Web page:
In March, we had a group of students from Modoc High School join us for a campus tour at our partnership school, Woodland Community College. The purpose of the tour was to show students where we are located and how we plan to build out CTC, including our first, degree program in Business Management. Our hope is to serve students with native professors, curriculum, and a native community where we can promote student success and serve tribal nations.
Welcome Generation Z!
CTC welcomes Attorney Sara Dutschke Setshwaelo to the Board. Sara, the elected Chairwoman of the Ione Band of Miwok Indians, is keenly aware of the challenges facing Indian Country. She brings a wealth of experiences to CTC, which will be instrumental to our progress going forward.
The California Tribal College Board of Regents and the Yuba Community College District Board of Trustees announced a partnership focused upon providing quality higher education opportunities and resources to Native American students across the State. Beginning in January 2018, the California Tribal College (CTC) will be located at Woodland Community College (WCC) and will provide educational opportunities for Native and non-Native students to attain Tribal cultural and language enrichment through rigorous curricula.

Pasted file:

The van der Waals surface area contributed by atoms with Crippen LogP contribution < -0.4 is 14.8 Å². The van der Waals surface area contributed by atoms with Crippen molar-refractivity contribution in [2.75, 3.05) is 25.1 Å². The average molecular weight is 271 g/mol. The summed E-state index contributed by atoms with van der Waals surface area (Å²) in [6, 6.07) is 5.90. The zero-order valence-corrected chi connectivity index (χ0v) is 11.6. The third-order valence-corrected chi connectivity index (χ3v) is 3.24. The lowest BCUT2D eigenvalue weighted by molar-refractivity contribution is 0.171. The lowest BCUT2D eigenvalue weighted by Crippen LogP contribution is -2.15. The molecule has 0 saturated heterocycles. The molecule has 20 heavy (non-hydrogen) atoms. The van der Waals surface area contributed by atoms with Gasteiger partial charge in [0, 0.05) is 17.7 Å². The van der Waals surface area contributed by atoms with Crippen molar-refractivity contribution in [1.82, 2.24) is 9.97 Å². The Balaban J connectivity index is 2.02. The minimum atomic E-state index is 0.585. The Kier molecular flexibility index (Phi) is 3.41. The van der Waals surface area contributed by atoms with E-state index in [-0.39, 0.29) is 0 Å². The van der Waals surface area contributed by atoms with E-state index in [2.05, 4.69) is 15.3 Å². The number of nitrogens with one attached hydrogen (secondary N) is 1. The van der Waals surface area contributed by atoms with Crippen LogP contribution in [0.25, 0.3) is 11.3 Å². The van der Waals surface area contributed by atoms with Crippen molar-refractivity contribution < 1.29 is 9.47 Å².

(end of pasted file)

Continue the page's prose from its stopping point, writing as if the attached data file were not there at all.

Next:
The Board of Regents has appointed Cammeron Hodson as its new Executive Director of the California Tribal College. Mr. Hodson is the Vice Chairman of Wilton Rancheria and, until this appointment, served as an At-Large Member of the College’s Board of Regents.
California Governor Jerry Brown voiced his support for the California Tribal College in remarks at a charity auction for the new college held on October 30th at the Rotunda Building in Oakland, California.
The California Tribal College has completed its first education program, issuing certificates to 47 students from 22 tribes. The Certificate Program in Tribal Leadership and Governance was held at the offices of the Yocha Dehe Wintun Nation in Brooks, CA from July 6 through July 10.
by Ronald Roach
The message that earning a college degree provides a proven path to middle-class employment and stability has been pushed heavily toward young Americans in recent years, particularly as the Obama administration has established national goals for college degree attainment and challenged Americans to ensure that students are college- and career-ready when they finish high school.
With a feasibility study and needs assessment nearly completed, the California Tribal College could begin operating by the end of 2014, though exactly what form the institution will take remains to be seen. A new brick and mortar facility, an online school, a collaborative endeavor with another college or some combination all remain options, according to CTC Director Marilyn Delgado.
With the endorsement of more than 40 California Indian nations and organizations, a new nonprofit tribal college will open in northern California in 2014 with the aim of serving American Indian students from the state.